By pleading no contest instead, the defendant can still take advantage of the plea agreement in his criminal case while preserving his ability to litigate his liability fully in the upcoming civil court proceeding.
A no contest plea as opposed to a guilty plea is therefore a substantial benefit to the defendant.
The same rule that applies to misdemeanors also applies to infractions under California law, though the relatively minor nature of an infraction makes it less likely that the defendant would be worried about substantial civil liability arising out of the same facts.
People v. West Appellate Decision
A related, but distinct, concept to pleading no contest is pleading pursuant to People v. West.
This a California appellate decision which stands for the proposition that some defendants enter guilty or no contest pleas not because they believe they are factually guilty, but because after weighing the costs, benefits, and risks of a jury trial, including the financial costs, they have decided to resolve their case by negotiation rather than litigation.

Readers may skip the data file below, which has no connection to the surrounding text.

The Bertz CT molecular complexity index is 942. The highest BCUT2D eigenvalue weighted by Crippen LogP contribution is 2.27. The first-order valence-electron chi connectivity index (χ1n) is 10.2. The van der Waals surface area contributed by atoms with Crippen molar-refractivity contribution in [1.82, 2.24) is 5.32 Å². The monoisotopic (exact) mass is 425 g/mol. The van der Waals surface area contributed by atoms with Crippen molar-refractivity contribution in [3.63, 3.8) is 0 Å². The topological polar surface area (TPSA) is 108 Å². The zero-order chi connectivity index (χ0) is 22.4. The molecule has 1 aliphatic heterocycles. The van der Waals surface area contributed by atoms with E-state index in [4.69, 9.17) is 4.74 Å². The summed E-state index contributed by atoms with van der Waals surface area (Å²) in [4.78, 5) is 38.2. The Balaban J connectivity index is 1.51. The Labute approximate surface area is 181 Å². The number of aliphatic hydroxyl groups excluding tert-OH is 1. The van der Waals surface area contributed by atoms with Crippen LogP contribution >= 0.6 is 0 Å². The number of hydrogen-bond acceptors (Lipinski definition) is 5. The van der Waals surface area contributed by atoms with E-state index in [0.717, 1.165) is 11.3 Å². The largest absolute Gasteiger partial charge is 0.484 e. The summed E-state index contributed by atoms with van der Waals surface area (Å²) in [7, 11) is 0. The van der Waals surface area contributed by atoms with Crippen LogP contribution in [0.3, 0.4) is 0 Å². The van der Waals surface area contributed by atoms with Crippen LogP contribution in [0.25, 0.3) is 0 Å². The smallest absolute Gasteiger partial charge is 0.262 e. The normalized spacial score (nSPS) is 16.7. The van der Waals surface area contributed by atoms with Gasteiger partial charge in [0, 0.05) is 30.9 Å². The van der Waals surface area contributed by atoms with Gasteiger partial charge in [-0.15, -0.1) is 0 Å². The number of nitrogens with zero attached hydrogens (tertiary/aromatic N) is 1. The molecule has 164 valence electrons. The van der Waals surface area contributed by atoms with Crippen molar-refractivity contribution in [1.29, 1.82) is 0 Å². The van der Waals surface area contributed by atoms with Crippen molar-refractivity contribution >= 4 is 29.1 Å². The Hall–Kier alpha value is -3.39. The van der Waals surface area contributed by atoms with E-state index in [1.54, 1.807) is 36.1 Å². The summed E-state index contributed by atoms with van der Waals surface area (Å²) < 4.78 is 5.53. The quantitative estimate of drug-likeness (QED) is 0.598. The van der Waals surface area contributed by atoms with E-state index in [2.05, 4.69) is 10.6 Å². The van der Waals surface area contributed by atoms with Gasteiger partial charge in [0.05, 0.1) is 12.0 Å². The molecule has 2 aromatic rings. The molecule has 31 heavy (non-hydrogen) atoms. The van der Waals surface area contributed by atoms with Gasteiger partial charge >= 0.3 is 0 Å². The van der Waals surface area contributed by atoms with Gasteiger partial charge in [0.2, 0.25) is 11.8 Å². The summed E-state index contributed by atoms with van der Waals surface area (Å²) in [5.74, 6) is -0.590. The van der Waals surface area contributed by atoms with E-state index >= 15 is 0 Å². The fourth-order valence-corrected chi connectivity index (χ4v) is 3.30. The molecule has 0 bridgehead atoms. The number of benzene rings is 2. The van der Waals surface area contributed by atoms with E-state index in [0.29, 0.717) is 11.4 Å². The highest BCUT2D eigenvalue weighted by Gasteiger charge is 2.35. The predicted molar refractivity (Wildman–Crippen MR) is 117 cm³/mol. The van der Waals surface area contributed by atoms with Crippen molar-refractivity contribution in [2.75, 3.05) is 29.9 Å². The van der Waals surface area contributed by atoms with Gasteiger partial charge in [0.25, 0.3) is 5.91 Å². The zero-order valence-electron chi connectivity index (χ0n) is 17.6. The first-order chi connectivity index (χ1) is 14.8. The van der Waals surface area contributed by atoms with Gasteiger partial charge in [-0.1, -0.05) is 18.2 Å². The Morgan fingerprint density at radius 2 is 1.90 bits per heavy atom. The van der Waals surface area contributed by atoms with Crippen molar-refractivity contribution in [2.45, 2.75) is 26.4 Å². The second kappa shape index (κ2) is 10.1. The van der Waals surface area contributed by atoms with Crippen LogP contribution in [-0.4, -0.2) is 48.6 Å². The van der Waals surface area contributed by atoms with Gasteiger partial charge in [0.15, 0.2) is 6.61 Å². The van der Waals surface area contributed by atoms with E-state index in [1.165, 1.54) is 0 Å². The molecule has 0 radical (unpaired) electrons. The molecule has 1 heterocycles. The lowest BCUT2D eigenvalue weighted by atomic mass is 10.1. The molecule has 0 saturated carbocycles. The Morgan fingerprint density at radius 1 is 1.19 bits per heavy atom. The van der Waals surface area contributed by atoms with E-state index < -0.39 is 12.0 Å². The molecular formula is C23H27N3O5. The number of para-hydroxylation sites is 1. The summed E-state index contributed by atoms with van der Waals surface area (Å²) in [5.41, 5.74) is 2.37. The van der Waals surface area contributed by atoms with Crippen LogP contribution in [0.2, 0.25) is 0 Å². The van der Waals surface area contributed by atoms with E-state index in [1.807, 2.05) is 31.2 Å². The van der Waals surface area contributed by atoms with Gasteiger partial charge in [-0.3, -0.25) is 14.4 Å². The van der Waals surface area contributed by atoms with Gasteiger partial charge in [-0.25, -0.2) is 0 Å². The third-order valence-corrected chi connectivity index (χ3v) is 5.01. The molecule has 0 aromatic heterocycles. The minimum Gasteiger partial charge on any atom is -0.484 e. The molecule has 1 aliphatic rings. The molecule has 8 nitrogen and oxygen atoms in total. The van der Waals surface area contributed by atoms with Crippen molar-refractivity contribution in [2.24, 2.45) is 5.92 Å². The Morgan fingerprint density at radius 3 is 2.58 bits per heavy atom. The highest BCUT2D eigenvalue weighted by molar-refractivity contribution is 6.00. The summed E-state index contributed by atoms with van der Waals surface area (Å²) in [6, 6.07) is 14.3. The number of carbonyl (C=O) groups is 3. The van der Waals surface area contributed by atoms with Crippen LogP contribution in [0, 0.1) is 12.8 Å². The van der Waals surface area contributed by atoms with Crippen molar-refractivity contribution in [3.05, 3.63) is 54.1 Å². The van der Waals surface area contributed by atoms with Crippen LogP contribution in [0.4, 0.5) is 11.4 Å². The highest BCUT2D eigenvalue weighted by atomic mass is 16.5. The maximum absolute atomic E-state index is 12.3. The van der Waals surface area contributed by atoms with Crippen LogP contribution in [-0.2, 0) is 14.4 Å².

This is an important distinction because a judge must find that there is a factual basis for the defendant's plea before accepting it.
Rather than telling the court that they are factually innocent, but nevertheless will plead guilty, the defendant can take advantage of California's laws in an appropriate case.
By pleading no contest and stipulating to the court that there is a factual basis for the no contest plea, but only pursuant to People v. West, thereby signaling to the court that whether or not the defendant is factually guilty, they believe that it is in their best interests to plead no contest.
Eisner Gorin LLP is a criminal defense law firm located at 1875 Century Park E #705, Los Angeles, CA 90067. Contact our office for a consultation at (310) 328-3776.